In his own opening comments, Lamb said he doesn’t like big money in politics, and he noted the only campaign manager he has is himself and his wife. Lamb has 12 children, and he noted his wife and six children were sitting in the audience that night.

“I believe that people need a grassroots type candidate to lead this western district, and I believe I’m that middle guy that can do that for Montana,” Lamb said.

A couple of federal investigation reports into Zinke’s actions from his time as U.S. Secretary of the Interior also played a role in the debate. Zinke kicked off his responses to a question about campaign civility by defending himself against findings in the reports, arguing anyone can file complaints, and the federal government has a duty to run them down.

“The things I got investigated on? My socks. My dog. I even got investigated on the horse I rode in on,” Zinke said.

A report in February and one in August from the Inspector General’s Office of the U.S. Department of the Interior found Zinke did not tell the truth to investigators about his involvement in a Whitefish development, the subject of the February report, and in his dealings with corporate casino representatives in his decision related to a tribal casino, the subject of the latter report. In both cases, the U.S. Department of Justice declined to prosecute.

In her own statements about the reports, Tranel repeatedly told audience members not to trust her own comments or those of her opponents, but to read the documents for themselves. She said she had copies of them available at the event.

Barsky, faculty with the Department of Public Administration and Policy, noted Tranel had also directed candidates to other source materials — for financial information and raw video from an earlier forum — and she was the only candidate who continually advised voters to look up information themselves and to also provide them a place to do so.

“Here’s the fact, and here’s where to find it,” Barsky said of Tranel’s approach.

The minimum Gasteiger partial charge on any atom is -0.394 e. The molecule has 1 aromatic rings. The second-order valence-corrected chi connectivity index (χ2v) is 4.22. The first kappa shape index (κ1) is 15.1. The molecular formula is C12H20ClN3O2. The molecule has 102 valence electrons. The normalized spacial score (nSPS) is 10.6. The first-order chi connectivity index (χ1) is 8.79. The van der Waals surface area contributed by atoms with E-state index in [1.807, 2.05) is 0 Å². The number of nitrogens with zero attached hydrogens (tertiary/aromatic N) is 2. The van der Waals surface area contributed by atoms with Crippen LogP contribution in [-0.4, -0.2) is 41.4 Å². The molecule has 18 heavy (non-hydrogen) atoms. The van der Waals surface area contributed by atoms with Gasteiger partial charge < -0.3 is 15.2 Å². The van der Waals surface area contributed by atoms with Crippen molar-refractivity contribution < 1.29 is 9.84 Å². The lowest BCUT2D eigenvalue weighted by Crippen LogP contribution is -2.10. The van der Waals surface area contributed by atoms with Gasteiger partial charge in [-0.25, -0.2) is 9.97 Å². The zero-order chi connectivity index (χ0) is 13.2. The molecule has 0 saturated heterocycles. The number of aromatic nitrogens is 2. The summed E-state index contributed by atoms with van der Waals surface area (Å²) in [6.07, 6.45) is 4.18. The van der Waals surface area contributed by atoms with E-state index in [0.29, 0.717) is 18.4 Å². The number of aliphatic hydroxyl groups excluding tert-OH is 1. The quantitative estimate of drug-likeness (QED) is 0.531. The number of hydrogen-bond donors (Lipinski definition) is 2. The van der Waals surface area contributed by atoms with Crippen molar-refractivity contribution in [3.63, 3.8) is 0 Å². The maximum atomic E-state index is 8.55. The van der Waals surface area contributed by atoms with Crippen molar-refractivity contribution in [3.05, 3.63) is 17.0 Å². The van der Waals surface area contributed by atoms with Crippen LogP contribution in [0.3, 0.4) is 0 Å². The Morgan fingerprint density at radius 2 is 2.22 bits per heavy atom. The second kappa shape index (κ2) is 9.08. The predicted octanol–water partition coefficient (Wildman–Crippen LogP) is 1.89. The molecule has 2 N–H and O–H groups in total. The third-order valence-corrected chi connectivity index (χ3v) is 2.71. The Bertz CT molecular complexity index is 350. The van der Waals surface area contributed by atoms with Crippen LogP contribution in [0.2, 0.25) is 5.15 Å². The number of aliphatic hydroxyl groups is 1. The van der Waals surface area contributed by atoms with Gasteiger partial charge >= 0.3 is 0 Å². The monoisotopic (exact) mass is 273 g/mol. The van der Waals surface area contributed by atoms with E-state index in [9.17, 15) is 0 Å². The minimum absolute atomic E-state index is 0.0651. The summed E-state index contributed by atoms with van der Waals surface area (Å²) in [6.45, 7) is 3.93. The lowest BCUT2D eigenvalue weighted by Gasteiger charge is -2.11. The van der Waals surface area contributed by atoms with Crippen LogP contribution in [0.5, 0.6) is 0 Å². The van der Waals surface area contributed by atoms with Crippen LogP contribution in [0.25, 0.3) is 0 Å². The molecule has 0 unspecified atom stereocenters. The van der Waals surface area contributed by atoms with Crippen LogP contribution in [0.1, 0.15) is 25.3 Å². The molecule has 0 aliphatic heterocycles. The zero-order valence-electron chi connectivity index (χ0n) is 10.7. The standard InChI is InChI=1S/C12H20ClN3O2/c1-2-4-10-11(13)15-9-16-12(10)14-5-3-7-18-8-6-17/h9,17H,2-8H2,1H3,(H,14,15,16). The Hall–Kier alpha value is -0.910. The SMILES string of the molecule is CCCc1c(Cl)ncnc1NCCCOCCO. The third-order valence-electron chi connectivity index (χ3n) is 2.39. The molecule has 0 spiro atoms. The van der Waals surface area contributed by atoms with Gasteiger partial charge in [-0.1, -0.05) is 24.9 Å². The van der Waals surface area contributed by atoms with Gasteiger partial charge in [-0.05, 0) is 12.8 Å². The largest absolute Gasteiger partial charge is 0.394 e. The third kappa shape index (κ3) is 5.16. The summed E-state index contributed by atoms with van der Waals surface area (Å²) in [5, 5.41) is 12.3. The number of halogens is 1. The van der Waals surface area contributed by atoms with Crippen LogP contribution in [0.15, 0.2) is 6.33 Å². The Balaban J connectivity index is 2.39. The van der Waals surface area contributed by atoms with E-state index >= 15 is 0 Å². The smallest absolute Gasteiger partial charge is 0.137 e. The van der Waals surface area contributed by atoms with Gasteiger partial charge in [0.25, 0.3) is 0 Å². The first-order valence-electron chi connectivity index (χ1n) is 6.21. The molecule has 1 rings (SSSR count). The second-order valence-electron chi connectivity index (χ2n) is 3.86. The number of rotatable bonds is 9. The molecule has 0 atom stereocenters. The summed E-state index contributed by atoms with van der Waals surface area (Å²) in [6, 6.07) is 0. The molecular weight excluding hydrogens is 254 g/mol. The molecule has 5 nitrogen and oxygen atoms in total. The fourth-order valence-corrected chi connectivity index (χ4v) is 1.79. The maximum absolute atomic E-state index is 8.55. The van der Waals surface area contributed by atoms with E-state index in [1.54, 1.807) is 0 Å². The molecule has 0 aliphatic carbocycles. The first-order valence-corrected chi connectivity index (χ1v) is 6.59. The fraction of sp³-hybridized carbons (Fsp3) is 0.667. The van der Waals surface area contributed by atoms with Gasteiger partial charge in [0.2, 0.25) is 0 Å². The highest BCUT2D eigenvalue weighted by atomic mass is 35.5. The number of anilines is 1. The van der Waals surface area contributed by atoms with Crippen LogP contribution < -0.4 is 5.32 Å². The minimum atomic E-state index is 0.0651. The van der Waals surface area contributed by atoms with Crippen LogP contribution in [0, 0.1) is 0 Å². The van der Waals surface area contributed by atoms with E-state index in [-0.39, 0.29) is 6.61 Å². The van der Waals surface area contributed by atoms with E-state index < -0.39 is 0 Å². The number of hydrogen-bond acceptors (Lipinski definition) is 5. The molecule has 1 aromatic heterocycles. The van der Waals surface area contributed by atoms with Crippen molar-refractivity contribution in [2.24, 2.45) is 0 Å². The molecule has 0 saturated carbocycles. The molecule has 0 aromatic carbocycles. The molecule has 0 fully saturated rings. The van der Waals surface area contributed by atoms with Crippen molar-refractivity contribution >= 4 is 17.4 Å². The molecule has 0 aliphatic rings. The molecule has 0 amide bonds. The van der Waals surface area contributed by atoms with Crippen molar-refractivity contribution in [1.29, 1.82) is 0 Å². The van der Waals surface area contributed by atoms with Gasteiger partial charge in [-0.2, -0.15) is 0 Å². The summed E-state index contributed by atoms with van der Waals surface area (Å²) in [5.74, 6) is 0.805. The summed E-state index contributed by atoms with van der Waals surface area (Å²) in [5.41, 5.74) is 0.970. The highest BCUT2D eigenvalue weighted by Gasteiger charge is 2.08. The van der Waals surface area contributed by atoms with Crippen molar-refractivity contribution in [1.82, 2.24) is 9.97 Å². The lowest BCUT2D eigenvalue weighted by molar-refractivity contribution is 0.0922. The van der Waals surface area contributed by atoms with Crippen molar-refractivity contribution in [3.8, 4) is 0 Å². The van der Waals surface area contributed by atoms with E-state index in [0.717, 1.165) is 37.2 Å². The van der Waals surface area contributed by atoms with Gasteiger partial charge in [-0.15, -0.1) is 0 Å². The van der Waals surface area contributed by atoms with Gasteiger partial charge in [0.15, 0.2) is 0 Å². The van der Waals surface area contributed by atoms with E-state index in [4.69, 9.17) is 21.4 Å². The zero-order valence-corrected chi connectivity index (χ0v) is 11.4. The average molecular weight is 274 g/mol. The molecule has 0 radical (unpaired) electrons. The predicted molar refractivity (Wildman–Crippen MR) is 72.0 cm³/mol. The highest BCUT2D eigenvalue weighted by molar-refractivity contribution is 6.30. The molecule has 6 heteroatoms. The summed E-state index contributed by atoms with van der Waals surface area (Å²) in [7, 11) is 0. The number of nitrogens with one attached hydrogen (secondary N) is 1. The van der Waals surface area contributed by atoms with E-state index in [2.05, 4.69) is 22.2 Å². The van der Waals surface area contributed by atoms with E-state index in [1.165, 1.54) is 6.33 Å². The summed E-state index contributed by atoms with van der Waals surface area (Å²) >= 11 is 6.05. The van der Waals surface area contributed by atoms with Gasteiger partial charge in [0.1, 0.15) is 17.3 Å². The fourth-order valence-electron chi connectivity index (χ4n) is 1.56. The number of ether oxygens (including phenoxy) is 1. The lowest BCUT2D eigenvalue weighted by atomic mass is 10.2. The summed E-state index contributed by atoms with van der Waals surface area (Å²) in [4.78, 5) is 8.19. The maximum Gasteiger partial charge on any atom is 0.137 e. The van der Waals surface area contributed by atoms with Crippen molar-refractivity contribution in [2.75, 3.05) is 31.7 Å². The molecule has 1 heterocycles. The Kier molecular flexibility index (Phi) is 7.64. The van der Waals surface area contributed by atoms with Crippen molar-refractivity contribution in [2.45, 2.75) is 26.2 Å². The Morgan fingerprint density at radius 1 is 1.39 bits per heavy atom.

Instead of just telling voters, she’s leading them to the source, and Barsky said that strategy may be one that helps speak truth to power. In pointing them to evidence and in other comments, Tranel speaks directly to audiences.

“The way that Tranel is presenting herself is as a representative of the people,” Barsky said. “She believes in representative democracy.”

Banville, though, said he expected Tranel to come out harder against Zinke. In particular with the federal investigation reports, both produced under an Inspector General appointed by Trump, Banville said she didn’t go after him as aggressively as she could have.

“It’s not that she was easy on him,” Banville said. “But there are only so many opportunities she’s going to have to sort of land some blows, and this was one of the bigger opportunities.”

Tranel told the audience everything Zinke said to investigators was contradicted by emails, other testimony, and an interview with a U.S. senator. She said she had printed out copies of the reports so people could read for themselves the lies he told to “cover up his corruption.”

“Don’t take his word for it. Don’t take mine. Ryan is lying again,” Tranel said. “It’s what he does best.”

Since Zinke is dismissing the investigations as partisan, Banville said, it’s not impactful for a Democratic candidate to say a Republican candidate was dishonest. Banville said it’s more powerful for people to see the information in the actual documents.

“But that’s a leap of faith that the voters are going to go and do this kind of independent research — and then believe the report that they read,” Banville said.

Zinke and Tranel will meet Saturday in a televised debate by MTN News. Thursday, Tranel urged MTN News to include Lamb as well, who has debated her in other forums without Zinke.